Dramatist in America: Letters of Maxwell Anderson, 1912-1958

By Laurence G. Avery; Maxwell Anderson | Go to book overview
with the company, particularly the likelihood that company stock would increase in value over the next few years ( Wharton to Anderson, April 14, 1956; JFW).

202. TO ELMER RICE

141 Downes Avenue
Stamford, Connecticut
April 20, 1956

Dear Elmer-- 1

For some reason or reasons which I can't pin down your play seems not to be improved by rewriting. I say this with some regret, knowing that it means a great deal to you, and wishing very earnestly that it could be the play to win all the prizes.

Reading through it I got the effect of being taken through a dazzling display of verbal fireworks, but I was not warmed or stirred by it, and was not moved by the ending. As I say, I don't know why, but the people don't seem real or sympathetic. No hope is held out, nothing but a sort of inhuman facing up to the facts as we know them.

Maybe the theatre isn't up to that kind of statement. Maybe I'm not. As I've grown older I've been conscious of losing illusions, and conscious too that the loss made me less capable of writing salable plays. Maybe it's impossible to make a logical statement of the human position dramatic. If we've lost everything, or everything is worthless, what have we got to lose? The rewriting does, I think, make the story clearer and the motives more believable. But it has also removed a lot of the agony that was present in the first version.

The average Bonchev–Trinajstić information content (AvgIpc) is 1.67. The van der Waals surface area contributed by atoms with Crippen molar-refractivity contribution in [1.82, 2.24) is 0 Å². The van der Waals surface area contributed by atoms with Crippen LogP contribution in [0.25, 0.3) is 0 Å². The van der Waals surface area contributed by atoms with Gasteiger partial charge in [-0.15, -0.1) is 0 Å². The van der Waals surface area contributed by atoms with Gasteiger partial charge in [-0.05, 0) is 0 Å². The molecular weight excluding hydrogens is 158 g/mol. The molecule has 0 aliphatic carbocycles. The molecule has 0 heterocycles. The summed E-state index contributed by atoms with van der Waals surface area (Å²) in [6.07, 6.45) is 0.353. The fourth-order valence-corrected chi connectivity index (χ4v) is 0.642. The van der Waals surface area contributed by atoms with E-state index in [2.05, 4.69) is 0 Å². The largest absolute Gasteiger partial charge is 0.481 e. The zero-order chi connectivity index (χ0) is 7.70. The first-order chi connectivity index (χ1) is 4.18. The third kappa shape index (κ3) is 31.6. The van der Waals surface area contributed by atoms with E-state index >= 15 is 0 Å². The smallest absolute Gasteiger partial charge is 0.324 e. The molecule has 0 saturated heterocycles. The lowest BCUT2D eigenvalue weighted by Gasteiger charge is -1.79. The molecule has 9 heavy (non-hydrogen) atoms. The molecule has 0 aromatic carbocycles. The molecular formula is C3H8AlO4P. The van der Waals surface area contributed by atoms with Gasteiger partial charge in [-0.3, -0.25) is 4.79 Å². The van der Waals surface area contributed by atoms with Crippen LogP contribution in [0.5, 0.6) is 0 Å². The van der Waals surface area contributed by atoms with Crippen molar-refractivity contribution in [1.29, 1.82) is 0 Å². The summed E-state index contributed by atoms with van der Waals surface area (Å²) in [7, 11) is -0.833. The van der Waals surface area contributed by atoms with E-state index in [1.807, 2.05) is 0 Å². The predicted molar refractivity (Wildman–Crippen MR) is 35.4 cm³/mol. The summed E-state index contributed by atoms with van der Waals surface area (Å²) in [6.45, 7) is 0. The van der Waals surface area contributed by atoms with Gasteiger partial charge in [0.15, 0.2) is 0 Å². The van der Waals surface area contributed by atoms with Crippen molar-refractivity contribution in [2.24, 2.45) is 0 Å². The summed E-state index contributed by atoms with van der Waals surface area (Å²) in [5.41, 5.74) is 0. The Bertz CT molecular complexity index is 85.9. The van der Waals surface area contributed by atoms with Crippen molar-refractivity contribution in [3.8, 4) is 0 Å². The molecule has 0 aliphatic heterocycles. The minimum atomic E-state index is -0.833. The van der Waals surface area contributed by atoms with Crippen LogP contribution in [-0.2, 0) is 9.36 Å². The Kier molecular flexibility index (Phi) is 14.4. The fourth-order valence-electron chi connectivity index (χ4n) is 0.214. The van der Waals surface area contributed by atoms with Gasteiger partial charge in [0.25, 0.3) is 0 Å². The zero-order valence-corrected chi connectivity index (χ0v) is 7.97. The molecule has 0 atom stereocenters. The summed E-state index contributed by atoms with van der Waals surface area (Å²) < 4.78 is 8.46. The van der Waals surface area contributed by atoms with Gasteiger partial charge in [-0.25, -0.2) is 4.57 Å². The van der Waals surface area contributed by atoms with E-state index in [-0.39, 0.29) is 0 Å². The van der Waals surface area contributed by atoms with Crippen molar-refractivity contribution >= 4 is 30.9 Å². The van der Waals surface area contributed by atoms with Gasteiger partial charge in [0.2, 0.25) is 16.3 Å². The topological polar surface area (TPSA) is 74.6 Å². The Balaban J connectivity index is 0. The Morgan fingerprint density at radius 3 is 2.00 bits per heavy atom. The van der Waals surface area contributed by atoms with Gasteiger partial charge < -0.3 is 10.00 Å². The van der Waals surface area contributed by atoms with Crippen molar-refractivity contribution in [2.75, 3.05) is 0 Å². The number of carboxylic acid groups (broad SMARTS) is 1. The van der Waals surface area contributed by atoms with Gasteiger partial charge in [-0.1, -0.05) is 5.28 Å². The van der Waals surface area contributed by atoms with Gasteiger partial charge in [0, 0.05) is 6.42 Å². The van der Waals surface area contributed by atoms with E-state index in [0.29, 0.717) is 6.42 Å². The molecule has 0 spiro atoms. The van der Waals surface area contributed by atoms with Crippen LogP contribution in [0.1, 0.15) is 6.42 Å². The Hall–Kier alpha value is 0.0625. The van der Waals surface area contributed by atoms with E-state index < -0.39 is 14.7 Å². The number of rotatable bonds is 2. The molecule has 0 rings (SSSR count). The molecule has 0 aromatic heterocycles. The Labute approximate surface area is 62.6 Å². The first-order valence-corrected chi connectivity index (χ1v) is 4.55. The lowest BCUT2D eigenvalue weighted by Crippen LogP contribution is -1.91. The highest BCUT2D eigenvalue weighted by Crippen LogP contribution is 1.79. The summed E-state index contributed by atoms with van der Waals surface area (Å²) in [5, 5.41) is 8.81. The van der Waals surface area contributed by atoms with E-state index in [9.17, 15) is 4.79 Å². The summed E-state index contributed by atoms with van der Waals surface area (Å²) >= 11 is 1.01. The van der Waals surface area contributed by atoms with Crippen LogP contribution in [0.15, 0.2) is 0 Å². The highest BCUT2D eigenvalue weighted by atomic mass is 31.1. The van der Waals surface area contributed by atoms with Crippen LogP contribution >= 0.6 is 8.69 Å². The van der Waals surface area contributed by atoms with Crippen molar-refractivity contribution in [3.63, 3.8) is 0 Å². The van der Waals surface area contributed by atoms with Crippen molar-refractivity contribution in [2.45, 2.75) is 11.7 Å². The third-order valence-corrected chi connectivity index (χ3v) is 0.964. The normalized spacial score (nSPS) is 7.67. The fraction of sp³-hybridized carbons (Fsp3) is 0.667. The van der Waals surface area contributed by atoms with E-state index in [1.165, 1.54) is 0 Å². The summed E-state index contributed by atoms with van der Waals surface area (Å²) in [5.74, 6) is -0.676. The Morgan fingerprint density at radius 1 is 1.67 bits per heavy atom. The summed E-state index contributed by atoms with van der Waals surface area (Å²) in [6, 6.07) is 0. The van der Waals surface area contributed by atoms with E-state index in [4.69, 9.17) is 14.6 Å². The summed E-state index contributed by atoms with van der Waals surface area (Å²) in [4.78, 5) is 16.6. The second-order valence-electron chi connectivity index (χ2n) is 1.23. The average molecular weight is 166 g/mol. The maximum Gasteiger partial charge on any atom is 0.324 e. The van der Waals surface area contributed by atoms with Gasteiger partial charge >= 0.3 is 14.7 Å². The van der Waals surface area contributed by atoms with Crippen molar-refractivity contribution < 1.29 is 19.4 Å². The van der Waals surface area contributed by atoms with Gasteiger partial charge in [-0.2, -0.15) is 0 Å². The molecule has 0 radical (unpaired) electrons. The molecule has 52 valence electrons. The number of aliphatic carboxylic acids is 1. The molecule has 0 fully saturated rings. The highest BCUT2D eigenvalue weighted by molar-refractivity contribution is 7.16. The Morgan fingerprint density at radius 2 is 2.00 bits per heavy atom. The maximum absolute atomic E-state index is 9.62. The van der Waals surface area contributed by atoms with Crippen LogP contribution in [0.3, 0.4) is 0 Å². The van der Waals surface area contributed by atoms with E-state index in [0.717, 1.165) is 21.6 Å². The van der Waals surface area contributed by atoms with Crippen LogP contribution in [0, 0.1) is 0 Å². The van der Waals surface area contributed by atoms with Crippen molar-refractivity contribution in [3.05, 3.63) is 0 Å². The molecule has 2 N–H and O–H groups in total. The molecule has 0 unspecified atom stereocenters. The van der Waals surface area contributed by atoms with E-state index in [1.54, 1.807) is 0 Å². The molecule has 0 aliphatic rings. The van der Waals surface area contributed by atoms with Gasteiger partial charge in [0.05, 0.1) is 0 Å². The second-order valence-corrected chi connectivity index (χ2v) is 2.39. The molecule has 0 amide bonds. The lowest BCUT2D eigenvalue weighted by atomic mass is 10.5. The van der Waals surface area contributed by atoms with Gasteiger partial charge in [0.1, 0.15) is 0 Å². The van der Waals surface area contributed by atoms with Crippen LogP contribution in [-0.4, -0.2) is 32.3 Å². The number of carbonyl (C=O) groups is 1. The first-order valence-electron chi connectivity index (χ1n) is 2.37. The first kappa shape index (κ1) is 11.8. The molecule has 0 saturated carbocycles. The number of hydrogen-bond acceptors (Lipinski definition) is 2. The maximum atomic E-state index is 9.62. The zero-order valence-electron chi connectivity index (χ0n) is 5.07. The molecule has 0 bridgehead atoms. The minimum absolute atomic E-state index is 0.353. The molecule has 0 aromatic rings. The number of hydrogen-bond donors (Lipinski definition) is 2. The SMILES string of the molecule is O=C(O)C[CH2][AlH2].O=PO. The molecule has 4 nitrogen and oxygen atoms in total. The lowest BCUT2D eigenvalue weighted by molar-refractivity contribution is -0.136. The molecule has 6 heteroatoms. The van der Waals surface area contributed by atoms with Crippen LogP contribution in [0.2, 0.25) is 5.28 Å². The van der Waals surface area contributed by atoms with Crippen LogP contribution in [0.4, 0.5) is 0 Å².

Or so it seems to me. I've never been able to rewrite much. I hear of these playwrights who go over and over scripts, re-working, and emerging with final brilliant versions, but in my case either the first draft looks good or it never will be any good.

If you want to put Ordeal by Fire on I think you should. But personally I wouldn't set my hopes high. People don't want to listen to dusty answers. I wish I could say something more cheerful. 2

Yours-- Max

-280-

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